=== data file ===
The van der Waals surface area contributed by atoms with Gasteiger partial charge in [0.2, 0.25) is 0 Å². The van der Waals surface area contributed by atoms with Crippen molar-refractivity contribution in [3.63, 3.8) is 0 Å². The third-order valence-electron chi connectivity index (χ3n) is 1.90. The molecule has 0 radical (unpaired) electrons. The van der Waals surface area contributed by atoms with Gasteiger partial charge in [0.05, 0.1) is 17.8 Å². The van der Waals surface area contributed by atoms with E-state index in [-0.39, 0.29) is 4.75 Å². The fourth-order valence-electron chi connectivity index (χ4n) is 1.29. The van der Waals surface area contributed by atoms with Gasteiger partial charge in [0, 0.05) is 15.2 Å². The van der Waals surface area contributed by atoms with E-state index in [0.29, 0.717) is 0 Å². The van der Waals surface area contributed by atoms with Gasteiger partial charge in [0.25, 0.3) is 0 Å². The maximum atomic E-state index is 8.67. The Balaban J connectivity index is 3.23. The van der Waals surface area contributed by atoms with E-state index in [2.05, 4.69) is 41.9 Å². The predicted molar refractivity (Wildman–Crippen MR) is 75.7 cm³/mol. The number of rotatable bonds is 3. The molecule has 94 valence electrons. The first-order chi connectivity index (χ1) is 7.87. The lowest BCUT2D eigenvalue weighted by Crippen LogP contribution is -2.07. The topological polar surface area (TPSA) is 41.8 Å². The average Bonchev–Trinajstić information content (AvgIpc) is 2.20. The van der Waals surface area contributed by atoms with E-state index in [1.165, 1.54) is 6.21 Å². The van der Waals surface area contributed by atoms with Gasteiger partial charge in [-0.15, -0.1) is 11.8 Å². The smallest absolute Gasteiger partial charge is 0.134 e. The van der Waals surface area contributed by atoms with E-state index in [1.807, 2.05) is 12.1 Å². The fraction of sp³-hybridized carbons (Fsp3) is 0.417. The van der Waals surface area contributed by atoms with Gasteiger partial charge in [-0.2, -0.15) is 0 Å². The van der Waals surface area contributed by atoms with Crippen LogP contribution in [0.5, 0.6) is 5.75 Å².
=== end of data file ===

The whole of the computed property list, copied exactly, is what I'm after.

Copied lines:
The van der Waals surface area contributed by atoms with Gasteiger partial charge in [0.2, 0.25) is 0 Å². The van der Waals surface area contributed by atoms with Crippen molar-refractivity contribution in [3.63, 3.8) is 0 Å². The third-order valence-electron chi connectivity index (χ3n) is 1.90. The molecule has 0 radical (unpaired) electrons. The van der Waals surface area contributed by atoms with Gasteiger partial charge in [0.05, 0.1) is 17.8 Å². The van der Waals surface area contributed by atoms with E-state index in [-0.39, 0.29) is 4.75 Å². The fourth-order valence-electron chi connectivity index (χ4n) is 1.29. The van der Waals surface area contributed by atoms with Gasteiger partial charge in [0, 0.05) is 15.2 Å². The van der Waals surface area contributed by atoms with E-state index in [0.29, 0.717) is 0 Å². The van der Waals surface area contributed by atoms with Gasteiger partial charge in [0.25, 0.3) is 0 Å². The maximum atomic E-state index is 8.67. The Balaban J connectivity index is 3.23. The van der Waals surface area contributed by atoms with E-state index in [2.05, 4.69) is 41.9 Å². The predicted molar refractivity (Wildman–Crippen MR) is 75.7 cm³/mol. The number of rotatable bonds is 3. The molecule has 94 valence electrons. The first-order chi connectivity index (χ1) is 7.87. The lowest BCUT2D eigenvalue weighted by Crippen LogP contribution is -2.07. The topological polar surface area (TPSA) is 41.8 Å². The average Bonchev–Trinajstić information content (AvgIpc) is 2.20. The van der Waals surface area contributed by atoms with E-state index in [1.165, 1.54) is 6.21 Å². The van der Waals surface area contributed by atoms with Gasteiger partial charge in [-0.15, -0.1) is 11.8 Å². The smallest absolute Gasteiger partial charge is 0.134 e. The van der Waals surface area contributed by atoms with E-state index in [1.807, 2.05) is 12.1 Å². The fraction of sp³-hybridized carbons (Fsp3) is 0.417. The van der Waals surface area contributed by atoms with Gasteiger partial charge in [-0.2, -0.15) is 0 Å². The van der Waals surface area contributed by atoms with Crippen LogP contribution in [0.5, 0.6) is 5.75 Å².